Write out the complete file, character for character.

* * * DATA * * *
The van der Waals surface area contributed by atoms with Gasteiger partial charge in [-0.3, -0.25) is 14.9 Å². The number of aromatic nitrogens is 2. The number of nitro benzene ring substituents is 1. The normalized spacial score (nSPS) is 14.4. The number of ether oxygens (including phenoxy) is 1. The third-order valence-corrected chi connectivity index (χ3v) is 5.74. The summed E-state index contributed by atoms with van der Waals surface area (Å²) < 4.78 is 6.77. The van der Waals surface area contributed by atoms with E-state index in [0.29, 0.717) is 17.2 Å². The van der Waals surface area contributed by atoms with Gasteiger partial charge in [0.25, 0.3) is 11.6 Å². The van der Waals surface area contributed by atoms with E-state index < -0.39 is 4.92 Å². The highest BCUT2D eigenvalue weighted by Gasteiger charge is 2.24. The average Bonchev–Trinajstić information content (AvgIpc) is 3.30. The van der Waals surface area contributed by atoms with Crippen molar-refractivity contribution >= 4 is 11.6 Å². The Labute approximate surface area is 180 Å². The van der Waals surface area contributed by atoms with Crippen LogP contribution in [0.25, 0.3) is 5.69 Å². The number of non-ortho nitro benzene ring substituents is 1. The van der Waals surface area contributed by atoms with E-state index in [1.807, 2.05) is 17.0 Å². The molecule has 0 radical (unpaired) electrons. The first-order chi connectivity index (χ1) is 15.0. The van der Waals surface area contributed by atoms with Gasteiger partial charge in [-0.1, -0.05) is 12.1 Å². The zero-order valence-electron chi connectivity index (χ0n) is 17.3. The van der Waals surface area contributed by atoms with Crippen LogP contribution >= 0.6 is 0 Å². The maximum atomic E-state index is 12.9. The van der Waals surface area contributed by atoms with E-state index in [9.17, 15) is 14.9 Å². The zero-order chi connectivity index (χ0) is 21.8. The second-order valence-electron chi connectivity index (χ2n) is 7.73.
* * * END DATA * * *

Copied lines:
The van der Waals surface area contributed by atoms with Gasteiger partial charge in [-0.3, -0.25) is 14.9 Å². The number of aromatic nitrogens is 2. The number of nitro benzene ring substituents is 1. The normalized spacial score (nSPS) is 14.4. The number of ether oxygens (including phenoxy) is 1. The third-order valence-corrected chi connectivity index (χ3v) is 5.74. The summed E-state index contributed by atoms with van der Waals surface area (Å²) < 4.78 is 6.77. The van der Waals surface area contributed by atoms with E-state index in [0.29, 0.717) is 17.2 Å². The van der Waals surface area contributed by atoms with Gasteiger partial charge in [0.25, 0.3) is 11.6 Å². The van der Waals surface area contributed by atoms with E-state index < -0.39 is 4.92 Å². The highest BCUT2D eigenvalue weighted by Gasteiger charge is 2.24. The average Bonchev–Trinajstić information content (AvgIpc) is 3.30. The van der Waals surface area contributed by atoms with Crippen molar-refractivity contribution >= 4 is 11.6 Å². The Labute approximate surface area is 180 Å². The van der Waals surface area contributed by atoms with Crippen LogP contribution in [0.25, 0.3) is 5.69 Å². The number of non-ortho nitro benzene ring substituents is 1. The van der Waals surface area contributed by atoms with E-state index in [1.807, 2.05) is 17.0 Å². The molecule has 0 radical (unpaired) electrons. The first-order chi connectivity index (χ1) is 15.0. The van der Waals surface area contributed by atoms with Gasteiger partial charge in [-0.1, -0.05) is 12.1 Å². The zero-order valence-electron chi connectivity index (χ0n) is 17.3. The van der Waals surface area contributed by atoms with Crippen LogP contribution >= 0.6 is 0 Å². The maximum atomic E-state index is 12.9. The van der Waals surface area contributed by atoms with E-state index in [9.17, 15) is 14.9 Å². The zero-order chi connectivity index (χ0) is 21.8. The second-order valence-electron chi connectivity index (χ2n) is 7.73.